- Identifying and Defining the Customer Pain-Point
Step one is to zero in on a problem that really matters to your target customer segment.
Nothing out there fully meets the mark, whether the goal is to attract the right demographic, keep the masses engaged, or something else entirely. People always desire more of what they don't have or better products than those they currently possess.
The ultimate goal of product management is to transform these vague issues, needs, and aspirations into a concrete problem statement. Everything that follows is motivated by and inspired by the desire to fix that problem and make that concern disappear.
Neither the product's initial success nor its long-term viability is guaranteed unless the developers can clearly outline a goal that addresses that problem.
- Discovering the Economic Opportunities
There are 'n' number of problems and inefficient processes, but not all of them are worth fixing from the economic viability standpoint. When this happens, product managers halt focusing on customer pain points and start thinking about the bottom line.
Product managers must address some factors to construct a business case in support of the development of a new product or solution is essential. Typically, these include:
- Figuring out the Total Addressable Market (TAM)
- The severity of the problem for customers to adopt alternative solutions developed
- The prospects of monetizing the solution
Only then can they decide whether or not to pursue the market after performing a viability analysis.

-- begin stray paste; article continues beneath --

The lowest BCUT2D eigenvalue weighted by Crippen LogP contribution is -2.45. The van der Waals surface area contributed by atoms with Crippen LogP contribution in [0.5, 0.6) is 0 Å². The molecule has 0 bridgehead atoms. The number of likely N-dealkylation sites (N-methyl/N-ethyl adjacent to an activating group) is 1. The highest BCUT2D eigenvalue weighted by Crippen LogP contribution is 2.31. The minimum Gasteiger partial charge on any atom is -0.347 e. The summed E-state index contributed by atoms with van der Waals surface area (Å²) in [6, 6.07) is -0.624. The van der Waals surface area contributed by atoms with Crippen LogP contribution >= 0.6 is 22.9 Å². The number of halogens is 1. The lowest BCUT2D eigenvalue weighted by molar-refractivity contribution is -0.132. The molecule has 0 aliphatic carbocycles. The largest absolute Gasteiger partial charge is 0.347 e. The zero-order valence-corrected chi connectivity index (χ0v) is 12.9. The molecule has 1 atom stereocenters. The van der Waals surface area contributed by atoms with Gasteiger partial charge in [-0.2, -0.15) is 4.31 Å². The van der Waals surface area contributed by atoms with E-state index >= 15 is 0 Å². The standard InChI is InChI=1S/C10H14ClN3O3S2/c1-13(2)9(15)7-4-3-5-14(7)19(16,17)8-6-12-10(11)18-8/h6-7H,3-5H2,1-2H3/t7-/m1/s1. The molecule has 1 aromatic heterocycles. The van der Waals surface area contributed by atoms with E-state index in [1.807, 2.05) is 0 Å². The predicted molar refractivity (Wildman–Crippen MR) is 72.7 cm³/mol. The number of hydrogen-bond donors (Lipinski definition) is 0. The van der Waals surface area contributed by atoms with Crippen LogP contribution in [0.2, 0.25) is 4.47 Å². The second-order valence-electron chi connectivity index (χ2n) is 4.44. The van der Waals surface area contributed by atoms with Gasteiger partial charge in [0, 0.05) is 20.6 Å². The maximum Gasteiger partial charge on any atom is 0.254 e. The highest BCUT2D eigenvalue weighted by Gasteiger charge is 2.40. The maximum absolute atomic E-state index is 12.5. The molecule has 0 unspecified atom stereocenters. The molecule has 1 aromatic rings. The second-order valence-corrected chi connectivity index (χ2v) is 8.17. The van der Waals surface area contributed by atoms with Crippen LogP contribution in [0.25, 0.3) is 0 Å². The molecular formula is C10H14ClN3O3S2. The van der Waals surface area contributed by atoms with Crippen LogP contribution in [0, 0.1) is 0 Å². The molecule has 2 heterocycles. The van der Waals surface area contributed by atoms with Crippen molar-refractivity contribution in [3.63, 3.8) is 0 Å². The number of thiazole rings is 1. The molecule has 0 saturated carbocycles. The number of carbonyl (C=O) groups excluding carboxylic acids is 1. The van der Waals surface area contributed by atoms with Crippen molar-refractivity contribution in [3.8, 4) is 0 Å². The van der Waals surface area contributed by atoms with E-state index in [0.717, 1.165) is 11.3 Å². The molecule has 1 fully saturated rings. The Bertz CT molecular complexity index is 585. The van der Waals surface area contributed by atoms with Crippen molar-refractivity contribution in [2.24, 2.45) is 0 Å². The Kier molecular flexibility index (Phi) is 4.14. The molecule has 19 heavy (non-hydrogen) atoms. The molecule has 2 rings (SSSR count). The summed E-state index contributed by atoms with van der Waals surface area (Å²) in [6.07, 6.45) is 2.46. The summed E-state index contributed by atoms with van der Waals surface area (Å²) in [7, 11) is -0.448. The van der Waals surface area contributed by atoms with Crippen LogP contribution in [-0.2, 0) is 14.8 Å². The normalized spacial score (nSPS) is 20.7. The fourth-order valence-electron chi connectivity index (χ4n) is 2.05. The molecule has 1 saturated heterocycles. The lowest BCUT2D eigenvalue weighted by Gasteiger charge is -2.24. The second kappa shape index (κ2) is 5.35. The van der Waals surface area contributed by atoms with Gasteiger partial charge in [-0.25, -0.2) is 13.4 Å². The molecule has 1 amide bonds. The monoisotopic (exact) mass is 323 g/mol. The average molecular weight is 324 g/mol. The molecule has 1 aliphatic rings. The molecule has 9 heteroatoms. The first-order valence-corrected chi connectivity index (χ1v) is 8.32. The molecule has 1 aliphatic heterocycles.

- Looking Into Possible Solutions
Now that they have a goal in mind, product managers may dig deep into potential solutions to customer issues. They need to think big and not limit their options too much.
This doesn't imply that PMs should immediately start writing up requirements and involving the product developer team. They should run their potential candidates by the target audience first, but it's also a good idea to run some ideas by the technical team to ensure their feasibility.
To gauge whether there is genuine engagement in any of the proposals, they can create personas to represent different demographic groups and establish a product-market fit.
- Developing a Minimum Viable Product (MVP)
For an MVP, initially, the team should specify the absolute minimal set of features, and only then can a workable prototype of the product be developed and tested in the wild.
The end goal is to make sure the fundamental features are something people actually want. With product marketing, MVPs can also help you evaluate the product's functionality and the value proposition's narrative and placement.
- Collecting and Prioritizing Customer Feedback
Customer input is crucial at all stages of product development, but especially at the initial launch of the MVP.
Here, customers can share their perspectives, demands, and concerns with the product management team in response to a realistic product experience rather than just speculative notions.
The team needs to analyze the data, draw conclusions, and act on the suggestions provided to incorporate them into the product's future development roadmap.